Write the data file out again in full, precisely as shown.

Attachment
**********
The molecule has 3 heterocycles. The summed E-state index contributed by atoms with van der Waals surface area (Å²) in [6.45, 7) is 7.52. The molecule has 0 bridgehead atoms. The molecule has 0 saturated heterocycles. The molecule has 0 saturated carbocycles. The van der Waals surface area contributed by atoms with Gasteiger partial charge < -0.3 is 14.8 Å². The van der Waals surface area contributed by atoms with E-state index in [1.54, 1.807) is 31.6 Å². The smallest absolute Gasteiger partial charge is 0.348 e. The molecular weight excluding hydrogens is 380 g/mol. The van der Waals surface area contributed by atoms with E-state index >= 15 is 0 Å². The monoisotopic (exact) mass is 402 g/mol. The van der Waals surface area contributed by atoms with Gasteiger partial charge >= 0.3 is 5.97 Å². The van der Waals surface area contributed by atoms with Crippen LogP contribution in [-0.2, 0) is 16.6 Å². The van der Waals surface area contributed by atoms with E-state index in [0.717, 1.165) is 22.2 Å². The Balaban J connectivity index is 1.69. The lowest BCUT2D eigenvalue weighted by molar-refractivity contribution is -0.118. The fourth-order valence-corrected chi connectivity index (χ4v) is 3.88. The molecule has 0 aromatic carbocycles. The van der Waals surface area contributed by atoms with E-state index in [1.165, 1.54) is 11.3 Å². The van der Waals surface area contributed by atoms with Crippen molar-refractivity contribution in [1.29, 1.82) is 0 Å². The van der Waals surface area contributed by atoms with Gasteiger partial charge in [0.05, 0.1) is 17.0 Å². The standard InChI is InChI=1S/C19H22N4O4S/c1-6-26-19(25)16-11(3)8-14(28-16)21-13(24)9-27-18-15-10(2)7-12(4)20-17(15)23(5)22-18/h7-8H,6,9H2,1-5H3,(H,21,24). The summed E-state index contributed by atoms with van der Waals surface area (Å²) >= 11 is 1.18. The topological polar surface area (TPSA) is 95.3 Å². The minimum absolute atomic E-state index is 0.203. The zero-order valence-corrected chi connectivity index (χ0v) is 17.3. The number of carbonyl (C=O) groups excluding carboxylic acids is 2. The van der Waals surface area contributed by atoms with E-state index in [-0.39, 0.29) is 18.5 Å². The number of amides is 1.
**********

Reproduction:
The molecule has 3 heterocycles. The summed E-state index contributed by atoms with van der Waals surface area (Å²) in [6.45, 7) is 7.52. The molecule has 0 bridgehead atoms. The molecule has 0 saturated heterocycles. The molecule has 0 saturated carbocycles. The van der Waals surface area contributed by atoms with Gasteiger partial charge < -0.3 is 14.8 Å². The van der Waals surface area contributed by atoms with E-state index in [1.54, 1.807) is 31.6 Å². The smallest absolute Gasteiger partial charge is 0.348 e. The molecular weight excluding hydrogens is 380 g/mol. The van der Waals surface area contributed by atoms with E-state index >= 15 is 0 Å². The monoisotopic (exact) mass is 402 g/mol. The van der Waals surface area contributed by atoms with Gasteiger partial charge >= 0.3 is 5.97 Å². The van der Waals surface area contributed by atoms with Crippen LogP contribution in [-0.2, 0) is 16.6 Å². The van der Waals surface area contributed by atoms with E-state index in [0.717, 1.165) is 22.2 Å². The Balaban J connectivity index is 1.69. The lowest BCUT2D eigenvalue weighted by molar-refractivity contribution is -0.118. The fourth-order valence-corrected chi connectivity index (χ4v) is 3.88. The molecule has 0 aromatic carbocycles. The van der Waals surface area contributed by atoms with E-state index in [1.165, 1.54) is 11.3 Å². The van der Waals surface area contributed by atoms with Crippen molar-refractivity contribution in [1.29, 1.82) is 0 Å². The van der Waals surface area contributed by atoms with Gasteiger partial charge in [0.05, 0.1) is 17.0 Å². The standard InChI is InChI=1S/C19H22N4O4S/c1-6-26-19(25)16-11(3)8-14(28-16)21-13(24)9-27-18-15-10(2)7-12(4)20-17(15)23(5)22-18/h7-8H,6,9H2,1-5H3,(H,21,24). The summed E-state index contributed by atoms with van der Waals surface area (Å²) >= 11 is 1.18. The topological polar surface area (TPSA) is 95.3 Å². The minimum absolute atomic E-state index is 0.203. The zero-order valence-corrected chi connectivity index (χ0v) is 17.3. The number of carbonyl (C=O) groups excluding carboxylic acids is 2. The van der Waals surface area contributed by atoms with E-state index in [-0.39, 0.29) is 18.5 Å². The number of amides is 1.